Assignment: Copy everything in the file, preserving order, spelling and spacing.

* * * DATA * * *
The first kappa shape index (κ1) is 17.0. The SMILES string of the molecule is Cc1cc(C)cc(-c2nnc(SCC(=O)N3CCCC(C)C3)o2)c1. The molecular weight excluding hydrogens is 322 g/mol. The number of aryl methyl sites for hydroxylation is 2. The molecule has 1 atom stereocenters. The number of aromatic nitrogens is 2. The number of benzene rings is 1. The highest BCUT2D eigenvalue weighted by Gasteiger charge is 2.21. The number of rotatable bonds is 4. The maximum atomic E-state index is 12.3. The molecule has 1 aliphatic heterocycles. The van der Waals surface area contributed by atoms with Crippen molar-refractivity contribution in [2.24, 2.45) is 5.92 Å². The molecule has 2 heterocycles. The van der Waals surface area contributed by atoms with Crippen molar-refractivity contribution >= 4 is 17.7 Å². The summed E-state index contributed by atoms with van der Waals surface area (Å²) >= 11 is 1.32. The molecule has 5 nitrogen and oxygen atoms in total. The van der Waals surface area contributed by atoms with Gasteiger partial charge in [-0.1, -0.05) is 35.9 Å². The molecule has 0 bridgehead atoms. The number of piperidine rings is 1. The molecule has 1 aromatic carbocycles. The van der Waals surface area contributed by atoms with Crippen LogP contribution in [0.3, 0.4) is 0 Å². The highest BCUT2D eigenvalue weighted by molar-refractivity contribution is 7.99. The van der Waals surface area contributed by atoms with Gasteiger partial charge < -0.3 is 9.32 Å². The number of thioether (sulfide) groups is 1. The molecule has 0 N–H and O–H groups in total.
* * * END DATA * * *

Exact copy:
The first kappa shape index (κ1) is 17.0. The SMILES string of the molecule is Cc1cc(C)cc(-c2nnc(SCC(=O)N3CCCC(C)C3)o2)c1. The molecular weight excluding hydrogens is 322 g/mol. The number of aryl methyl sites for hydroxylation is 2. The molecule has 1 atom stereocenters. The number of aromatic nitrogens is 2. The number of benzene rings is 1. The highest BCUT2D eigenvalue weighted by Gasteiger charge is 2.21. The number of rotatable bonds is 4. The maximum atomic E-state index is 12.3. The molecule has 1 aliphatic heterocycles. The van der Waals surface area contributed by atoms with Crippen molar-refractivity contribution in [2.24, 2.45) is 5.92 Å². The molecule has 2 heterocycles. The van der Waals surface area contributed by atoms with Crippen molar-refractivity contribution >= 4 is 17.7 Å². The summed E-state index contributed by atoms with van der Waals surface area (Å²) >= 11 is 1.32. The molecule has 5 nitrogen and oxygen atoms in total. The van der Waals surface area contributed by atoms with Gasteiger partial charge in [-0.1, -0.05) is 35.9 Å². The molecule has 0 bridgehead atoms. The number of piperidine rings is 1. The molecule has 1 aromatic carbocycles. The van der Waals surface area contributed by atoms with Crippen LogP contribution in [0.3, 0.4) is 0 Å². The highest BCUT2D eigenvalue weighted by molar-refractivity contribution is 7.99. The van der Waals surface area contributed by atoms with Gasteiger partial charge < -0.3 is 9.32 Å². The number of thioether (sulfide) groups is 1. The molecule has 0 N–H and O–H groups in total.